"He was walking along with his briefcase like any other businessman, in the wrong place at the wrong time," Bailey said.

"It was a while before we realised what had happened to him.

"We actually had a house [in Belgium] by then, and my big brother was taking care of everyone."

During that period, Butler's residency application was rejected twice and the Belgian Labour Ministry raided Genk’s offices as part of the investigation.

He was walking along with his briefcase like any other businessman, in the wrong place at the wrong time."

After a brief dalliance with Standard Liege, the determined group found themselves back in Cassava Piece with Bailey's dream on hold.

“[Craig] always had the confidence [that I would make it],” he told The Independent.

"He knew what I was capable of from a very long time. [When we eventually returned to Europe] we already knew what was going to happen. We weren’t looking for somewhere to go. The interest was always there from since I was 15."


Astonishingly it was in Slovenia where Bailey penned his first pro-contract with minnows Trencin, although there was talk of a move to Ajax which fell through.

Then, just a few months later, he returned to Genk as soon as he turned 18 and was legally allowed to sign for the Belgians, admittedly snubbing Chelsea.

"Those rumours are true – Chelsea have been interested in me since I was maybe 14 or 15," Bailey confessed to FourFourTwo.

"But as a young player you want to start on a normal level and not just go there because of the name of the club.

"You want to develop in the right environment; around the right minds and mentality.

"Genk was right for me at that moment – I fitted right into the youth system perfectly. That’s where I wanted to start, so I went for it."

By the end of the 2015-16 season, Bailey was voted Belgian Young Footballer of the Year.

The following season, his goal against Rapid Vienna in the Europa League was awarded the best goal of the competition.

German giants Bayer Leverkusen knew they couldn't miss out on the wonderkid, who was also being linked with Manchester United.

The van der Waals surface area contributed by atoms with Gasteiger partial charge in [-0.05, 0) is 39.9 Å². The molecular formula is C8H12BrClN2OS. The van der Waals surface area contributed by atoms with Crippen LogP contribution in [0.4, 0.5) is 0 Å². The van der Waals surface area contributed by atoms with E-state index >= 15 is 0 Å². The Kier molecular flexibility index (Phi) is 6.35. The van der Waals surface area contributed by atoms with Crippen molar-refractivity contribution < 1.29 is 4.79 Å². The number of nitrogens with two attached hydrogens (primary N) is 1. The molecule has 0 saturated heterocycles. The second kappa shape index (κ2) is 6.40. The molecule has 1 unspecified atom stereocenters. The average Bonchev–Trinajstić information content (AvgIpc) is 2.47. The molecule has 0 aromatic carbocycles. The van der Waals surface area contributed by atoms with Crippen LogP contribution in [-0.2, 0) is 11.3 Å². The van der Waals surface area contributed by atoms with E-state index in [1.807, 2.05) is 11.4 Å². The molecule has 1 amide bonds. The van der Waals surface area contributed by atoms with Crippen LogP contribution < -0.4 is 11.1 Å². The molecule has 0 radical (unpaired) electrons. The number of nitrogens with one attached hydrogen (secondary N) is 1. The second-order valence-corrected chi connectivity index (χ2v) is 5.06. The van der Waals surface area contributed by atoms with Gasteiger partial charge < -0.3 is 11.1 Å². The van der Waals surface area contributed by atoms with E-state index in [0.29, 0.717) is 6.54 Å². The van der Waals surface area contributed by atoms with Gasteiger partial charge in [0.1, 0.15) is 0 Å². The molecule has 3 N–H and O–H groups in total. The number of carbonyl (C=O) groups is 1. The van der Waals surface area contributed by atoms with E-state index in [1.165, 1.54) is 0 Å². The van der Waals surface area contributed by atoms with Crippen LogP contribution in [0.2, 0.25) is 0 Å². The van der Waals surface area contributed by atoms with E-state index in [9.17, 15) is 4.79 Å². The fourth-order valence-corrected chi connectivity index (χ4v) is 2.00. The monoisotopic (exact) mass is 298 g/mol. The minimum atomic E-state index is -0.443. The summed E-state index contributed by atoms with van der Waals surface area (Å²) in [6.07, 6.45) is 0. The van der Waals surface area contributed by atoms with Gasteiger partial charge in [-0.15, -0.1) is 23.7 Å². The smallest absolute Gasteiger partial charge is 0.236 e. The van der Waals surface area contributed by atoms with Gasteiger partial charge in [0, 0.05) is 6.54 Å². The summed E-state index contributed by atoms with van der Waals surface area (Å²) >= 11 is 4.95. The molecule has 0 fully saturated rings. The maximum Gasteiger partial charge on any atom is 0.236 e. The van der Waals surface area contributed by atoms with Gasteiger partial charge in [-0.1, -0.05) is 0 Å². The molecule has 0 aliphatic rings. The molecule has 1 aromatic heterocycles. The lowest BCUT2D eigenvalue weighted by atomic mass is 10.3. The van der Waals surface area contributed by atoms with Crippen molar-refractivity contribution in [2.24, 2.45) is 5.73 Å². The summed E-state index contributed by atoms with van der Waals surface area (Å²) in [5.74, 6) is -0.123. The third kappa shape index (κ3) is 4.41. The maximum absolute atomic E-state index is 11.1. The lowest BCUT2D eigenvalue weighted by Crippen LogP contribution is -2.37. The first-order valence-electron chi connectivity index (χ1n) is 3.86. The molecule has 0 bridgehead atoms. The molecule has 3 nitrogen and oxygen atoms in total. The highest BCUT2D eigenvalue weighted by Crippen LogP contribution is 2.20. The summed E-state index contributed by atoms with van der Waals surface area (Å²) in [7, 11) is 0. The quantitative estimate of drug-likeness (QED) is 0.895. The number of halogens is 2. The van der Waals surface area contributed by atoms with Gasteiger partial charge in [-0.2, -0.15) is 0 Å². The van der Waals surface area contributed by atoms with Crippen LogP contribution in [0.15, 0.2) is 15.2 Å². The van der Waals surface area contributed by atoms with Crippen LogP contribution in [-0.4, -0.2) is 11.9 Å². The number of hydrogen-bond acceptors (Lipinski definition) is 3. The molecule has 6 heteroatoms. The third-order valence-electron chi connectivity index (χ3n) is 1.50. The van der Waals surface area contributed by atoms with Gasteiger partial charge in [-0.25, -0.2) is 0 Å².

They paid £15million for the wideman in 2017, and he soon became one of the most feared players in the Bundesliga.

While in Germany, he met love of his life Stephanie Hope in 2019 – and the pair welcomed a son a year later they named Leo Cristiano.

To stay grounded, he has role models Usain Bolt and Raheem Sterling, who he is proud to call mates.

"Usain is a very, very good friend," he revealed.

"We play football together, we go to the beach together, and we hang out and go to parties together. He’s a good person – I’ve known him for a couple of years."

Bailey continued: "Raheem is back in Jamaica regularly; I’ve known him for about five years, so before I was a pro. I used to look up to him and be like, ‘Yeah, he’s one of us’.

"Whenever he was there we used to hang out and chill together, so that’s basically how we started.

“One of my close friends from childhood brought him to meet me one day, when I was coming back from Phoenix training.

"From there we became great friends and got so attached because of football. I wanted to learn so much from him.

“Then I went on my path and started doing what I do, so obviously he started to see that I had talent. It brought us even closer together. Now we’re the two main faces of Jamaican football, I guess."

Now, Bailey has a different challenge – to become one of the faces of the Premier League after signing for Aston Villa.

"For me, it’s a great club with a big history and it’s the right step for me. I’m excited to get started," he said after the deal was announced.

"It’s always been somewhere that I’ve wanted to play. I feel like now is the right time and I’m excited about it.

"Hopefully I can do what I do best and have a great season in the Premier League."

Given his rough start, you wouldn't past him being a roaring success.